Author(s): Crosbie J, Magnussen M, Dornbier R, Iannone A, Steele TA, Crosbie J, Magnussen M, Dornbier R, Iannone A, Steele TA, Crosbie J, Magnussen M, Dornbier R, Iannone A, Steele TA, Crosbie J, Magnussen M, Dornbier R, Iannone A, Steele TA
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Abstract BACKGROUND: Natural killer cells comprise the body's first line of defense against virus-infected cells. As is true of all lymphocytes, natural killer cell malignancies can develop, however natural killer cell leukemias can be very difficult to treat due to their intrinsic resistance to chemotherapeutic agents. With the recent understanding that statin drugs may have anti-cancer properties, our investigations have focused on the ability of statins to inhibit the growth and cytotoxicity of the YT-INDY natural killer cell leukemia cell line. RESULTS: Our findings indicate that several statin compounds can inhibit YT-INDY proliferation disrupt cell cycle progression and abrogate natural killer cell cytotoxicity. Since natural killer cell leukemia cytotoxicity may play a role in the pulmonary damage seen in these patients, this is an important finding. Cytotoxicity, proliferation and cell cycle progression could be restored by the addition of mevalonate, signifying that the statin effects are brought about through HMG CoA reductase inhibition. The mevalonate pathway intermediate geranylgeranyl pyrophosphate, but not other intermediates in the mevalonate pathway, partially reversed statin-induced inhibition of YT-INDY proliferation and cytotoxicity. These results suggest that blockage of products made in the latter part of the mevalonate pathway may account for the observed inhibitory effects on YT-INDY proliferation and cytotoxicity. However, geranylgeranyl pyrophosphate could not reverse the statin-induced inhibition of the cell cycle. CONCLUSIONS: These results suggest that the statin drugs should be investigated as a potential therapeutic strategy for human natural killer cell leukemias possibly in combination with chemotherapeutic agents.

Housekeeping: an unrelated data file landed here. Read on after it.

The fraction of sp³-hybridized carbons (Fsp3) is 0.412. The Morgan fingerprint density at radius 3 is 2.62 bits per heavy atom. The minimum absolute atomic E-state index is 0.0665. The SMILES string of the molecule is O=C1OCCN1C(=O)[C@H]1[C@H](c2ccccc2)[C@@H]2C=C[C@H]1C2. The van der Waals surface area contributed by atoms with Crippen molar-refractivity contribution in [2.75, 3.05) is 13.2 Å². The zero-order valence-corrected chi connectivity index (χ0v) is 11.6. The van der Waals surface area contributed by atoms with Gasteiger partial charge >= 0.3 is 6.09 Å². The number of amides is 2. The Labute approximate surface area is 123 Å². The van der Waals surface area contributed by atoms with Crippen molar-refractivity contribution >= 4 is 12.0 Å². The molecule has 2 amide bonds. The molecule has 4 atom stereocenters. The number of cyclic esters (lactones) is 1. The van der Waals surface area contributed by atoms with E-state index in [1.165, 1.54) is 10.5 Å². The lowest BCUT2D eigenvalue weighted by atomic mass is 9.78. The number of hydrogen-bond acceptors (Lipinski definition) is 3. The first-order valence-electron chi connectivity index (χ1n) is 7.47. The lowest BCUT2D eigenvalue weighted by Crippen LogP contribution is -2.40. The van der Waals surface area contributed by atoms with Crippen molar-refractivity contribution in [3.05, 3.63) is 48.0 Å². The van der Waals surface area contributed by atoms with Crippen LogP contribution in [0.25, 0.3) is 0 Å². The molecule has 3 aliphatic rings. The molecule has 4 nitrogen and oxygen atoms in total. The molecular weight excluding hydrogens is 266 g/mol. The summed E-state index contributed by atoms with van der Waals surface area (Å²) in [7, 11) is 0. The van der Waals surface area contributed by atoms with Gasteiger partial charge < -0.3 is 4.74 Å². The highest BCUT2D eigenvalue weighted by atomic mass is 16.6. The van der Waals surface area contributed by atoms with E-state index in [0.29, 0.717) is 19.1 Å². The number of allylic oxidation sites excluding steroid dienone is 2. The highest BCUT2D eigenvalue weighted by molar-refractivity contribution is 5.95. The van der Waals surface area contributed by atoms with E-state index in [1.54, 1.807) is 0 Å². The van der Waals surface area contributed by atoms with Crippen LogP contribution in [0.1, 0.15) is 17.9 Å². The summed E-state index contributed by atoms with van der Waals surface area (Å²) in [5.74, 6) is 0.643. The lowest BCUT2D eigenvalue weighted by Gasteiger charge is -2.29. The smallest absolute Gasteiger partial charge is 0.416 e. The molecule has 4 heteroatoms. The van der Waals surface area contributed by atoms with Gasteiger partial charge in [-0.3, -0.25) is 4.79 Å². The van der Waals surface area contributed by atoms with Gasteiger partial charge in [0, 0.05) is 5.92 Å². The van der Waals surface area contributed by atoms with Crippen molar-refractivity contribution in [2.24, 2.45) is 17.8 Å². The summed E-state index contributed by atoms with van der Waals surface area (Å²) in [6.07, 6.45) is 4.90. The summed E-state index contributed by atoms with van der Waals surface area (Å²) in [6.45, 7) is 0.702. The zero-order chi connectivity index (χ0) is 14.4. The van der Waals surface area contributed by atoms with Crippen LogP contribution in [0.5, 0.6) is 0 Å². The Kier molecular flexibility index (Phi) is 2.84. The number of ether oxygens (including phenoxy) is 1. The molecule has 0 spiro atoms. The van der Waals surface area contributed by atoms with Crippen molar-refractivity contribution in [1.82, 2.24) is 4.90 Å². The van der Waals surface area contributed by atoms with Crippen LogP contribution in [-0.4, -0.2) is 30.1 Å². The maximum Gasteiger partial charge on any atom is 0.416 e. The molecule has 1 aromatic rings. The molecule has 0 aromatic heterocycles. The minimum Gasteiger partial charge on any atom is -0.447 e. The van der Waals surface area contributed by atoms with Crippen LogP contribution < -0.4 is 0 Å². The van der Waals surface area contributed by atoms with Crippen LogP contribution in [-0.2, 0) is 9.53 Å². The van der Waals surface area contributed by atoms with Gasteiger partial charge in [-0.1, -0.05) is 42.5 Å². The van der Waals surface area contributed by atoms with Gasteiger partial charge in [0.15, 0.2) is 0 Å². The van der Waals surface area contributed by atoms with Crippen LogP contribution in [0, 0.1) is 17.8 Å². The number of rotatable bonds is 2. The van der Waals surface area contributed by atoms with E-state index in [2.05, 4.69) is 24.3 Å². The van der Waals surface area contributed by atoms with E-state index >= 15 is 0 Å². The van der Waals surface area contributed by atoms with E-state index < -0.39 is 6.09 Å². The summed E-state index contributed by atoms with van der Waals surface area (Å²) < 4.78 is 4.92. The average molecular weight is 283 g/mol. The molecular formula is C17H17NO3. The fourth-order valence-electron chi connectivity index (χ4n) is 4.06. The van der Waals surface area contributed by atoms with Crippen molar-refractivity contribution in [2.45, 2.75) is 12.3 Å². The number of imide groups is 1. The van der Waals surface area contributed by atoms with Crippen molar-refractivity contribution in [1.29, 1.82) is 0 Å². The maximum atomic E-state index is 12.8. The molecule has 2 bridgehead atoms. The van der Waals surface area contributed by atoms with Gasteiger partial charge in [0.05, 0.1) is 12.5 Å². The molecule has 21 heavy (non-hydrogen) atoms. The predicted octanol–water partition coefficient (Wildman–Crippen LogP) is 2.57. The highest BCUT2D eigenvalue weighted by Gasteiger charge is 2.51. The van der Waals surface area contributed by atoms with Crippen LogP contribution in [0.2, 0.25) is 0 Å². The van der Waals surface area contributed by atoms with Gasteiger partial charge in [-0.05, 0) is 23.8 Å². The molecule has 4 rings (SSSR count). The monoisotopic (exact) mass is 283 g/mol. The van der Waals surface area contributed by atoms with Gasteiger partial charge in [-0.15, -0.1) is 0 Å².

This article was published in Biomark Res
and referenced in Immunotherapy: Open Access